The Commonwealth must continue to stimulate employment opportunities
for individuals and economic expansion for businesses. The state Legislature
can do very little to prevent a synchronized global recession, but
the Legislature can hold firm in its resolve to do no harm to the
local economy and thereby avoid exacerbating the situation.
|"One of the priorities of government should
be to foster economic growth for all of the Commonwealth's citizens."
-Speaker Tom Finneran
In the last ten years, the regional economy has swung from recession
to prosperity and back again to recession. In the 1990s, the Massachusetts
House of Representatives undertook a major effort to restore faith
in the business climate, to attract new and emerging companies to
the state, and to restore the economy. During the current economic
contraction, the House is focused on trying to sustain the growth
that we achieved over the past ten years and maintaining the safety
net for displaced workers and their families.
As part of rebuilding the state after the difficult economic times
of the early 1990s, Speaker Finneran and the Legislature worked
to diversify the economy to create more jobs and business opportunities.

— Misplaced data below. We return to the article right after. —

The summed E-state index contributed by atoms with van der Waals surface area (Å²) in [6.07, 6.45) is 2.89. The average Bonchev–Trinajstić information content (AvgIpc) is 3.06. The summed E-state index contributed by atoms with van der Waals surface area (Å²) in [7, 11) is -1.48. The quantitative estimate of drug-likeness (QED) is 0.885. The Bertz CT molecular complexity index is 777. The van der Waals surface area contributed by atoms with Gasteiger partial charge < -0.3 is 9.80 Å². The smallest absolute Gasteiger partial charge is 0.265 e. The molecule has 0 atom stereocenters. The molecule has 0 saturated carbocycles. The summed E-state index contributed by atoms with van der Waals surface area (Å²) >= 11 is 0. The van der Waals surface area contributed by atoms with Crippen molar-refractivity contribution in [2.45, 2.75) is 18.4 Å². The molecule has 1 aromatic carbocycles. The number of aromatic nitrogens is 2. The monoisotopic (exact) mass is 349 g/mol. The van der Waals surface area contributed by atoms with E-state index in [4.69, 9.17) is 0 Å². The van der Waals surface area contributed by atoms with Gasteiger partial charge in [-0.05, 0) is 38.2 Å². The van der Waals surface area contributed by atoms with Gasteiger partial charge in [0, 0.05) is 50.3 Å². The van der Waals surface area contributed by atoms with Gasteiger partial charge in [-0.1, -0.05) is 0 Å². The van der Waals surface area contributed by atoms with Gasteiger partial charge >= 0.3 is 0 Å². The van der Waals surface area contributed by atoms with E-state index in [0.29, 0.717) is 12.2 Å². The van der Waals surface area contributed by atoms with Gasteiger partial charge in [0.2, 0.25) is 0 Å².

In doing this, they also invested in the workforce by increasing
support for education and health care throughout the Commonwealth.
Massachusetts is currently seen as a national leader in financial
services, high technology, information systems, biotechnology, and
health care research and innovation.
In response to the state's surging economy and as a catalyst for
competitive gain, the Legislature also cut a significant number
of taxes, with $360 million in tax relief resulting from the Fiscal
Year 2000 budget alone. The tax cuts came in the form of additional
allowable deductions, tax credits, exemptions, and outright cuts.
They included additional child care deductions, student interest
deductions, a local option personal property tax exemption, a circuit
breaker property tax program for seniors, a freeze on the gasoline
tax, cuts in the personal income tax rate, an investment tax credit
extension through 2004, a charitable tax deduction, and property
exemptions for surviving spouses of disabled veterans, among other
In addition, the prosperity of the 1990s allowed the House of Representatives
to help build Massachusetts' Unemployment Insurance Trust Fund to
assist out-of-work individuals and their families through unemployment
Massachusetts does not have a wealth of natural resources. Speaker
Finneran and the House of Representatives have invested the state's
resources into strengthening the qualifications and skills of its
workforce. Massachusetts is in the midst of a very tough economic
cycle. Speaker Finneran is committed to working to strengthen the
economy by creating individual employment opportunities and assisting
businesses in their efforts at economic expansion.